12-step programs are not just for individuals with alcohol addiction. Studies have found that persons addicted to alcohol, drugs, or both have better chances of recovery as they attend more 12-step meetings and participate in more 12-step activities. Parts of the 12-step program are especially helpful for those recovering from drug abuse.

  • Service: One of the most beneficial 12-step activities is doing service in AA (Alcoholics Anonymous) or NA (Narcotics Anonymous). The 12-step belief in “giving back” to one’s community through service work can very valuable later in recovery for both drug and alcohol-addicted persons.
  • Support: The supportive social networks provided by 12-step programs are also beneficial for recovery, and can help recovering addicts to surround themselves with a supportive and nonsubstance-using environment.[1]Individuals struggling with addiction may have become socially isolated or only have friends in circles where the temptation to use drugs is high. 12-step meetings’ social support and the opportunity to connect with other people that do not endorse substance use may be very beneficial.
12-Step programs along with other therapies

Patients who choose to attend 12-step meetings may also see a therapist regularly. Therapists may use a method called “12-step facilitation” to help patients get the most out of their separate 12-step meetings.[2] 

 12-Step Programs and MAT
Many 12-step programs are not supportive of the use of medication-assisted treatment (methadone, buprenorphine, or naltrexone). Because these medications are opioids, those who receive help from MAT are often not considered fully abstinent, or “clean,” from drug use. Despite the proven benefits of MAT in helping people recover from opioid addiction, the 12-step model’s understanding of the addiction recovery process isn’t always open to the use of methadone or buprenorphine.
 

Many 12-step programs teach that addiction is mainly a moral and spiritual failing, best treated by improving one’s behavior and spirituality. In contrast to this way of thinking, methadone and buprenorphine treatment programs are based on a “medical model” of addiction – teaching that biological factors determine addiction. This medical model teaches that addiction is a chronic (long-lasting) disease, similar to life-long diseases like diabetes. In this model, addicts benefit from medical treatment just as diabetics benefit from insulin. Because many 12-step programs are based on the moral-spiritual understanding of drug addiction, and not the medical model, those who find help with MAT may have difficulty reconciling the two views and participating in 12-step programs. The morality-based teachings of 12-Step treatment programs, often shared by patients and their communities, can conflict with the medical model of understanding addiction and can make MAT seem like an illegitimate treatment option, despite its proven benefits.[3]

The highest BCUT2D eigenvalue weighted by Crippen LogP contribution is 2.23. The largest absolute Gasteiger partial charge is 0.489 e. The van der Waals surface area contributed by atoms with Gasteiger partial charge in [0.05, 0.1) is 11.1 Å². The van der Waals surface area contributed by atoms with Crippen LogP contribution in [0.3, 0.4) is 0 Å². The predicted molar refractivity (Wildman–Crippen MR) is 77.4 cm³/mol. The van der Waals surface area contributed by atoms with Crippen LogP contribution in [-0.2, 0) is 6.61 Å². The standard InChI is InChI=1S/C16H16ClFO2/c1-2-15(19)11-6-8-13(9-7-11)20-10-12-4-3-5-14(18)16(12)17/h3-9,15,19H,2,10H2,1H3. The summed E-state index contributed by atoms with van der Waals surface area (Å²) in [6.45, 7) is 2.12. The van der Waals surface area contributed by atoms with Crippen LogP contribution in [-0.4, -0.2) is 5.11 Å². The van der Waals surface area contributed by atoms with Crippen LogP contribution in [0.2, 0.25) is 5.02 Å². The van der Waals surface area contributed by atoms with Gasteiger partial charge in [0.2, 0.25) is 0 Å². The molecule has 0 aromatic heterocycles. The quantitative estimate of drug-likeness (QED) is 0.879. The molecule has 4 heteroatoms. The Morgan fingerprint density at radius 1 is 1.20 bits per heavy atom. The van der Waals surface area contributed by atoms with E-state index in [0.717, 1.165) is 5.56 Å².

[1]Witbrodt, J. and L. A. Kaskutas (2005). “Does diagnosis matter? Differential effects of 12-step participation and social networks on abstinence.” Am J Drug Alcohol Abuse 31(4): 685-707.[2] Ries, R. K., Galanter, M., & Tonigan, J. S. (2008). Twelve-Step Facilitation: An Adaptation for Psychiatric Practitioners and Patients. In M. Galanter & H. Kleber (Eds.), Textbook of Substance Abuse and Treatment (4th ed.) Arlington, VA: American Psychiatric Publishing.[3]Frank, D. (2011).

Meetings & Medication? Combining Narcotics Anonymous Attendance with Buprenorphine Treatment

Recovery Research Institute (2015)

“Despite the conflicting viewpoints on medication use between 12-step groups and buprenorphine programs (in this study) there appears to be a benefit in attending meetings among patients also engaged with medications…each additional Narcotics Anonymous (NA) meeting attended per week was associated significantly with a 2% increase in the odds of treatment retention and a 1% increase in the odds of abstinence at 6 months. Negative attitudes toward buprenorphine may begin to shift as medication-assisted treatment becomes more widely accepted as an evidence-based treatment for people seeking recovery.”

Do Drug Dependent Patients in Alcoholics Anonymous (rather than Narcotics Anonymous) Do As Well? Recovery Research Institute (2014)

Drugs, Brains, and Behavior: The Science of Addiction (July 2020)

https://www.drugabuse.gov/publications/drugs-brains-behavior-science-addiction/treatment-recovery

12-Step Programs for Drug Rehab and Alcohol Treatment (2021):

https://americanaddictioncenters.org/rehab-guide/12-step

The Success Rate of AA for alcohol abuse:

https://americanaddictioncenters.org/rehab-guide/12-step/whats-the-success-rate-of-aa

Author: Jude DiMeglio Trang

My husband, John, and I are parents of a young opiate addict who died of an accidental heroin overdose at 25. These are our credentials for writing and working towards reversing the exponentially rising statistics for opiate addiction and deaths in our country and the world.